Cautions and precautions

One also needs to pay attention to individual ions. Borges recommends avoiding extreme levels of Na+ (below0.15% and above 0.45% in the formulation of the feed) and Cl- (above 0.70%). Among the most commonly used salts we have potassium chloride (KCl), sodium chloride (NaCl), sodium bicarbonate (NaHCO3), and potassium carbonate (K2CO3).

An alternative to the addition of salts to the feed is to provide them through the drinking water. Borges considers it a simple and effective way to give electrolytes to the birds, especially in heat stress situations. "It is also an interesting strategy to consider for stimulating water consumption in the pre-slaughtering fast. This decreases heat stress and dehydration, and their concurrent losses, also improving meat quality. One should not forget, though, that the total amount of electrolytes given to the birds must respect the limits above," he completes.

Despite being a strong advocate of the use of electrolytes, given that they do increase viability, improve zootechnical indexes, and fight the adverse effects of heat stress, Borges adds some words of caution. "Before considering the use of salts, it is of utmost importance that one knows the exact quantity that is already present in the other feed components, not to run the risk of going over the limits. We should pay close attention to our own results and tune or review our actions accordingly. Besides, this field is still under development. Topics that are yet to be more fully worked include: incorporating more ions to the recommendations; understanding the interplay between them; developing finer considerations about individual concentrations, and the form of administration through different salts. Thus, recommendations may change or new precautions may arise," Borges concludes.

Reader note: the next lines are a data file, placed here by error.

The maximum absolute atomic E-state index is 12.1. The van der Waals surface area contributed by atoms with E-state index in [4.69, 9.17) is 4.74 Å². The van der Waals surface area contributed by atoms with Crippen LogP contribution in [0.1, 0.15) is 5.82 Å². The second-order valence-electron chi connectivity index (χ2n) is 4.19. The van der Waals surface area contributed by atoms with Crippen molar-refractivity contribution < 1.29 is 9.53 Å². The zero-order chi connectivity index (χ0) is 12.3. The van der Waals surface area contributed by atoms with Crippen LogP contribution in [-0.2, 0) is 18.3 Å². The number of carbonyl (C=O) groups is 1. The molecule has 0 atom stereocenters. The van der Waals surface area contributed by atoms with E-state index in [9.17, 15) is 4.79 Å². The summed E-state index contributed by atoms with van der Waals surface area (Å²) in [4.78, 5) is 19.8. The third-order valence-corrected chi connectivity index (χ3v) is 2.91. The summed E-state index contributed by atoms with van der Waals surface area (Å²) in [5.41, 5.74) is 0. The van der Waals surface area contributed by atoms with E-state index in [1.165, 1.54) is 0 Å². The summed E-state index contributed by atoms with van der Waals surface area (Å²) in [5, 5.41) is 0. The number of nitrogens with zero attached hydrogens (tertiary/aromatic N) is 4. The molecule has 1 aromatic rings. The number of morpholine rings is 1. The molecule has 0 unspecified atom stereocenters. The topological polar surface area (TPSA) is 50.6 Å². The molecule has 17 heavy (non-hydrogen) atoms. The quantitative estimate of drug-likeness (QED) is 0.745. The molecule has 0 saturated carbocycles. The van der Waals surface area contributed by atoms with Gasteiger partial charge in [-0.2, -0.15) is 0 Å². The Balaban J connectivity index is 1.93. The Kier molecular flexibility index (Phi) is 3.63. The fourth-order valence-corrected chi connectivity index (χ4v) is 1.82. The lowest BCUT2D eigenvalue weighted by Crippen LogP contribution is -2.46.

World Poultry Vol. 25 No. 3 (2009)